LV: Abstraction/figuration, hum... I find it more fascinating to talk about recognizability and unrecognizability, about access to works yet also alienation or unrecognizability. I myself know perfectly well what everything represents, but I cannot always assess how people read the work. An entanglement of recognition and total alienation develops. Often familiar phenomena from the history of painting—such as a landscape, still life, or bust—must ensure that the viewer is invited into the image. Once the eye has found access, it is confronted with an abstraction and a displacement of reality: the carpet is pulled away from under your feet.

ER: There are no people in your work.

LV: I find the remnants that people leave behind more interesting, their traces. People are often transformed in my works, have something wrong, and a suggestion of that is sometimes enough. It’s something I still have to think about. I prefer not to use people because they make the image less universal. In a world of selfies, there is already enough specificity. For a long time the painterly translation and the physical properties of paint sufficed as a human presence, but at certain points in my most recent work I have become more concrete in the image. These are not “people people,” but rather forms reminiscent of a human figure.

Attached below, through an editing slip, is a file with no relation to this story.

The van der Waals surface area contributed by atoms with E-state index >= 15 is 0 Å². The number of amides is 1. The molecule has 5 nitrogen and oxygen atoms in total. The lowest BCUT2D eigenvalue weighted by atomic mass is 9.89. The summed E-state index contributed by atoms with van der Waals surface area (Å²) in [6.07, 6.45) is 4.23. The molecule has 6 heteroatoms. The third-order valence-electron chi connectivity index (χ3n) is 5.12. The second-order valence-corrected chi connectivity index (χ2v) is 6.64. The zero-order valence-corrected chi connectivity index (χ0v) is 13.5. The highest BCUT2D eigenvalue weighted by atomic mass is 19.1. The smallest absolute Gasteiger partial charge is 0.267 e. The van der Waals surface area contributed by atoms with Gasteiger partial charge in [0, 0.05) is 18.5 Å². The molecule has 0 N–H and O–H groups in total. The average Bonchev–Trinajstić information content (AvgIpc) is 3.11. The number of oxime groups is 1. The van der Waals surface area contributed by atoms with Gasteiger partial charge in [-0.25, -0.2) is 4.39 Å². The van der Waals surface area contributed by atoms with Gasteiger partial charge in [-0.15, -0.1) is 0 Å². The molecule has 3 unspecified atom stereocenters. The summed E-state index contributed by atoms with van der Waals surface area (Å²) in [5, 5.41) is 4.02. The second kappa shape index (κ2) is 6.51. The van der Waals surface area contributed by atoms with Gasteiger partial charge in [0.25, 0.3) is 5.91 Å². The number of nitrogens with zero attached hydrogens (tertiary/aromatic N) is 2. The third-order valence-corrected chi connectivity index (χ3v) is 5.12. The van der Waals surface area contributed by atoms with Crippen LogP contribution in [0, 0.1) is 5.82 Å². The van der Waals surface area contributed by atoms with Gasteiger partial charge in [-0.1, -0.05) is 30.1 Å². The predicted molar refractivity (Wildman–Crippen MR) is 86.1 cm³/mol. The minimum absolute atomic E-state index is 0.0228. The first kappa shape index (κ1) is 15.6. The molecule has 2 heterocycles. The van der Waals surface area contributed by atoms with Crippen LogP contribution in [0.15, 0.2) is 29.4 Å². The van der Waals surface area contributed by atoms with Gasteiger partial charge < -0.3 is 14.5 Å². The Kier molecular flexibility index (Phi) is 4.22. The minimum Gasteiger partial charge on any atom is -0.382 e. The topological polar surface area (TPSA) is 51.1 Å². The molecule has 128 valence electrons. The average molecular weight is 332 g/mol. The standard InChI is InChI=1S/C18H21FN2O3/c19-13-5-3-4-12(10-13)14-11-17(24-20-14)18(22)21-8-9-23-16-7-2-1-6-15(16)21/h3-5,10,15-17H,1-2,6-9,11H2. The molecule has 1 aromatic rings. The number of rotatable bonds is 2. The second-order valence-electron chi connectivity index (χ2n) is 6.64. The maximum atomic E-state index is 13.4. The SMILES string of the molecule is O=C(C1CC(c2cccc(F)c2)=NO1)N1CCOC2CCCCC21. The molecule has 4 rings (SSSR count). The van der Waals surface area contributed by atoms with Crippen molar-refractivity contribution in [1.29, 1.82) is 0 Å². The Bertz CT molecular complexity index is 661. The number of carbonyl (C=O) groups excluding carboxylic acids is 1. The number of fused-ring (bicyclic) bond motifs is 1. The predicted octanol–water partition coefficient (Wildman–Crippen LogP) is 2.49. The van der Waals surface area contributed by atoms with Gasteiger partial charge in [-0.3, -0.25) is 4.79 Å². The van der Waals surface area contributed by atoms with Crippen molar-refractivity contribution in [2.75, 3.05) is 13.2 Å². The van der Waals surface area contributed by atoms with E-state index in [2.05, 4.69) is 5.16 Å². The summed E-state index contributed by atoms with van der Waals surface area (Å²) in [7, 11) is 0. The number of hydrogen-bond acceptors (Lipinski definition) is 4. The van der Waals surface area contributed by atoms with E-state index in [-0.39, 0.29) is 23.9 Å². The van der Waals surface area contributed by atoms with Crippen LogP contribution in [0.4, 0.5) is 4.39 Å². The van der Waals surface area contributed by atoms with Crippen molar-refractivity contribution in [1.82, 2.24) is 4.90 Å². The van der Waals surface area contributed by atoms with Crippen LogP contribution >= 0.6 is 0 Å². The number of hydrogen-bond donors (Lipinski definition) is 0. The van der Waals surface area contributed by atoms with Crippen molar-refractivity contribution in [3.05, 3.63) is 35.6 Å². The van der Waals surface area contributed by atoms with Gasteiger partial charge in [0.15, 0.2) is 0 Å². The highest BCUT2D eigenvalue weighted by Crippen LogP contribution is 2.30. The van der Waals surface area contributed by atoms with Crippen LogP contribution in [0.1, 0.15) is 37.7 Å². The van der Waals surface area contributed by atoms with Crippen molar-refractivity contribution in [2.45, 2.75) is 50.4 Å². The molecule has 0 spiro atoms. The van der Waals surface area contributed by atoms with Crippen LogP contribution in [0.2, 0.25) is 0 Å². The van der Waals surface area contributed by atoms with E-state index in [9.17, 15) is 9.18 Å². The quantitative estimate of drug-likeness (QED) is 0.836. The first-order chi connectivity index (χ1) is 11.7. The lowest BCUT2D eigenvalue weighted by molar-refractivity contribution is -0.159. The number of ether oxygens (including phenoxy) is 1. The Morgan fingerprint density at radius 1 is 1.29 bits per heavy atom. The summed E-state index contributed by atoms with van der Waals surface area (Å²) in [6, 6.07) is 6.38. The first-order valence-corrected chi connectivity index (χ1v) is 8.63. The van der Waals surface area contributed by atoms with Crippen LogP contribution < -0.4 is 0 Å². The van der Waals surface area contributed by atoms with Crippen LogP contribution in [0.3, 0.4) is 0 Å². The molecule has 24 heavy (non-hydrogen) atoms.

ER: At KIOSK, will it only be paintings on view?

LV: In addition to the paintings, I am showing a more than sixty-meter-long textile work, Meat A Morph Hose (read: metamorphosis). That work came about as a result of a commission I received a few years ago from a nursery in Leuven. I hesitated for a long time about what to do for the children—babies can’t do much with paintings, haha. Together with Juliane Schreiber, I developed seven textile sculptures, each with its own amorphous form. I also designed the patterns that cover the forms. I continued to work on that for the show at KIOSK. I ended up making many collages that flow into each other, looking for how they can flow into each other by color and shape. The sculpture has a continuous nature. Through collages and photoshop, I developed an image that I then had printed on textile. In the print I looked for combinations and a way to make them coincide with a worm shape. The collages are pixelated, and because each pixel is one millimeter it coincides perfectly with the rough texture of the cotton fabric.

I wanted to prevent Meat A Morph Hose from being too cuddly. That’s why some parts have swellings, bulges, and light up red, like a pus buildup.